Getting to Know Alsoomse and Her People, Part 1
Updated: Jan 7, 2022
I am excited to tell you that A Home in the Wilderness launched on September 15th! It took longer than I had originally hoped, but I am pleased with the results. Thank you for your patience and support in this endeavor! Many of you have given me encouragement along the way and that has meant a lot to me! If you haven’t had a chance to pick it up yet, it is available Amazon, Powell’s Books, or Barnes and Noble.
In this sequel, I introduce you to Etienne’s two “New World” friends, Alsoomse and her brother Kitchi. Alsoomse was introduced at the end of Thrown to the Wind, but in this story she and her brother also have important roles to play as they team up with Etienne in trying to save their respective communities.
I enjoyed researching Native American gender roles and, as one who has myself struggled with real and perceived gender limitations, it was interesting thinking about how Alsoomse would have reacted to restrictions she may have had to confront in 1663. In the process, Alsoomse has become a beloved part of my literary family. I hope you will come to love her as much as I do!
If you want to know more about A Home in the Wilderness, please visit my website. And if you are interested in seeing my annotated bibliography, you can find that here. With that out of the way, I promised to tell you about some of the interesting things I learned, while researching the second book.
Just as people today, adorn themselves with jewelry, stylish clothing, accessories, hair pieces or ties, and tattoo their bodies, so the Native Americans also embellished themselves. Clothing was often decorated with painted patterns, feathers, and stone beads or wampum (white and purple shell beads), though the best outfits were reserved for special celebrations, weddings, and religious festivals. In the winter, Native Americans lined their moccasins with fur and used beaver or bear fur as cloaks to keep warm.
Men and women wore beaded or woven belts with equally decorated pouches and jewelry made of wampum, semi-precious stone, bone, claws, or animal teeth. Women braided their hair or left it long and embellished it with feathers, small copper bells traded from Central America, and leather thongs. Men typically shaved the sides of their head and adorned their hair with roaches (small, round crowns) made of feathers, porcupine quills, and deer fur. Native American warriors decorated themselves with tattoos on their arms, face, and torso. They used warpaint in blacks, reds, and yellows to make themselves appear more fearsome in battle.
Another thing I discovered, as I was researching battle techniques and weapons, is that the 17th century tomahawk, which the Algonquin-speaking peoples called a tomahak, was not a hatchet-type weapon with a wooden handle and a stone club or blade, as is often depicted in modern books and movies – that was the weapon of the Western Plains tribes. Instead, it was really a war club that was carved out of a single piece of hardwood. And while these weapons were utilitarian and deadly, they were also beautiful pieces of art, just as the rapiers and sabers of Europe were. Often the tamahaks were carved as some type of animal holding what appears to be a large stone or seed in their mouth. They were even embellished with metal studs or inlayed semi-precious stones.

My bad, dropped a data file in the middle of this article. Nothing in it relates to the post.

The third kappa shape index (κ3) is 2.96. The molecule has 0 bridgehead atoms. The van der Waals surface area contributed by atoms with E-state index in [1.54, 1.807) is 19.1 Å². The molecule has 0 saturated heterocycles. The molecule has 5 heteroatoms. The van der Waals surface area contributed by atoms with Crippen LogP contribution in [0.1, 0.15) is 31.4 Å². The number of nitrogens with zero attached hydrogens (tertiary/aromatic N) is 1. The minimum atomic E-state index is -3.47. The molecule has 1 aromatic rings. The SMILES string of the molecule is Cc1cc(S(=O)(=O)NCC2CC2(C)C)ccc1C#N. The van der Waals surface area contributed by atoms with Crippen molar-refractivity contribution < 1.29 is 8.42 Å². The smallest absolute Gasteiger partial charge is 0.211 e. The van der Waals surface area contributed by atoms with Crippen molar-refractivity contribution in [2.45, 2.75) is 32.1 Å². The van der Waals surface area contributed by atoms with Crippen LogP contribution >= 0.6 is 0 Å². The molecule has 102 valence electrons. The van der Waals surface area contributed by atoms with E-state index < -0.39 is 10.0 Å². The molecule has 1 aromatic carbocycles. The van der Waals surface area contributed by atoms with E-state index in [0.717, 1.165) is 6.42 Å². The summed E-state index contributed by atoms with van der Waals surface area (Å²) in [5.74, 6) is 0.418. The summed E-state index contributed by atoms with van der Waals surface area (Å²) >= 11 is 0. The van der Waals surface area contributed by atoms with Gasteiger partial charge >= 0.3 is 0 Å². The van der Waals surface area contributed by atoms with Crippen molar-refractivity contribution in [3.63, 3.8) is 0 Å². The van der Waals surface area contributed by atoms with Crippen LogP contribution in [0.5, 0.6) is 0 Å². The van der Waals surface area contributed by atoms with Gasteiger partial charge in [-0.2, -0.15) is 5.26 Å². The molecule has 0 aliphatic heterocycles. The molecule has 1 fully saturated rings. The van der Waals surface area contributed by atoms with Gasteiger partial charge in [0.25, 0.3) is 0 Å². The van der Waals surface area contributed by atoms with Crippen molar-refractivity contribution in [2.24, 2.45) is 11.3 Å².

In the foreground you can see a replica of an Lenni-Lenape tamahak, this one has a snake design.
The Eastern Woodland peoples had two types of houses, a wetu, or summer house, and a nush wetu, or winter house. Both homes were made of young saplings stuck in the ground and then bent together to form an arched frame. On top of this they added layers of cedar or birch bark, like shingles to keep out the rain. A hole was left in the center, so that the smoke from the fire could escape. Baskets and mats were woven from reeds. The mats would be used on the floors and inside walls in the summer homes. The walls of the winter homes were lined with furs for warmth.
Baskets were hung from the walls for storage. Platform beds lined the walls. The beds were made more comfortable by layering them with reed mats, furs, and blankets. Blankets were woven from raccoon and beaver fur or from turkey and goose feathers interwoven together with thread or twine made from hemp and nettle. Clay pottery was used for storage and cooking, until the Native Americans were able to trade for cast iron pots from the Europeans.
Transportation was by foot or in canoes. There were two types of canoe, or mishoon. The larger dugouts were made from a single large Eastern cedar or elm. These were the best type of boat for use in the coastal areas. The large vessels could accommodate anywhere from 20 to 40 people. In the interior regions, they also made bark canoes, in which they soaked and shaped strips of wood into a rib structure and then covered that with cedar or birch bark that was woven together and then sealed with pitch. This style of canoe was lighter weight and easier to maneuver but could not handle the rough surf of the coastal bays, sounds, or open ocean, as the dugouts could.
In November, as we celebrate Thanksgiving (or for those of you in Canada, who will have recently celebrated it), I think it would be appropriate to discuss the food that the Lenape ate and to share some recipes I have uncovered.
Have you ever been camping? If so, what was your favorite thing about camping? What, if anything, don’t you like about it? If you haven’t been camping, why not? I’d love to hear from you. Just reply to this email and let me know.
Take care and see you next month!